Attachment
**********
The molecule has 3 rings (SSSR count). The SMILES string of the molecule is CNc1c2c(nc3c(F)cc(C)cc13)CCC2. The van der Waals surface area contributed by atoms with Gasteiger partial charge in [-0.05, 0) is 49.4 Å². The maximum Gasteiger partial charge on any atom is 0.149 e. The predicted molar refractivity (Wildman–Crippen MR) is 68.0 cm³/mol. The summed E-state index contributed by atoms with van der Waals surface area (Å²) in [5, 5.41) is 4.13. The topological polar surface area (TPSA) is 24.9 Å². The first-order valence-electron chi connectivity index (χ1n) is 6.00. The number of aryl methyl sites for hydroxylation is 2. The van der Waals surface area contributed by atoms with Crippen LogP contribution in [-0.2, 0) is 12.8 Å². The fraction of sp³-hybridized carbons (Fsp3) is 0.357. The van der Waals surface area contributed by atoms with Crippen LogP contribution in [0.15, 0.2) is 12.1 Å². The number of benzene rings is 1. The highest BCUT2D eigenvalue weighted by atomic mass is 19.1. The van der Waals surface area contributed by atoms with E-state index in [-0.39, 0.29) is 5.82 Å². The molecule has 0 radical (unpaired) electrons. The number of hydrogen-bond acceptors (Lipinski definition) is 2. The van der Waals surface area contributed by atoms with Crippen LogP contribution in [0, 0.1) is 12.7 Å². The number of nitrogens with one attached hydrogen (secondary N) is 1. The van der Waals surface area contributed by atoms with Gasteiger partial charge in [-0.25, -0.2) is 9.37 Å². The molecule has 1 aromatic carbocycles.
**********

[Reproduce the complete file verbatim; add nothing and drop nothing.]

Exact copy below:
The molecule has 3 rings (SSSR count). The SMILES string of the molecule is CNc1c2c(nc3c(F)cc(C)cc13)CCC2. The van der Waals surface area contributed by atoms with Gasteiger partial charge in [-0.05, 0) is 49.4 Å². The maximum Gasteiger partial charge on any atom is 0.149 e. The predicted molar refractivity (Wildman–Crippen MR) is 68.0 cm³/mol. The summed E-state index contributed by atoms with van der Waals surface area (Å²) in [5, 5.41) is 4.13. The topological polar surface area (TPSA) is 24.9 Å². The first-order valence-electron chi connectivity index (χ1n) is 6.00. The number of aryl methyl sites for hydroxylation is 2. The van der Waals surface area contributed by atoms with Crippen LogP contribution in [-0.2, 0) is 12.8 Å². The fraction of sp³-hybridized carbons (Fsp3) is 0.357. The van der Waals surface area contributed by atoms with Crippen LogP contribution in [0.15, 0.2) is 12.1 Å². The number of benzene rings is 1. The highest BCUT2D eigenvalue weighted by atomic mass is 19.1. The van der Waals surface area contributed by atoms with E-state index in [-0.39, 0.29) is 5.82 Å². The molecule has 0 radical (unpaired) electrons. The number of hydrogen-bond acceptors (Lipinski definition) is 2. The van der Waals surface area contributed by atoms with Crippen LogP contribution in [0, 0.1) is 12.7 Å². The number of nitrogens with one attached hydrogen (secondary N) is 1. The van der Waals surface area contributed by atoms with Gasteiger partial charge in [-0.25, -0.2) is 9.37 Å². The molecule has 1 aromatic carbocycles.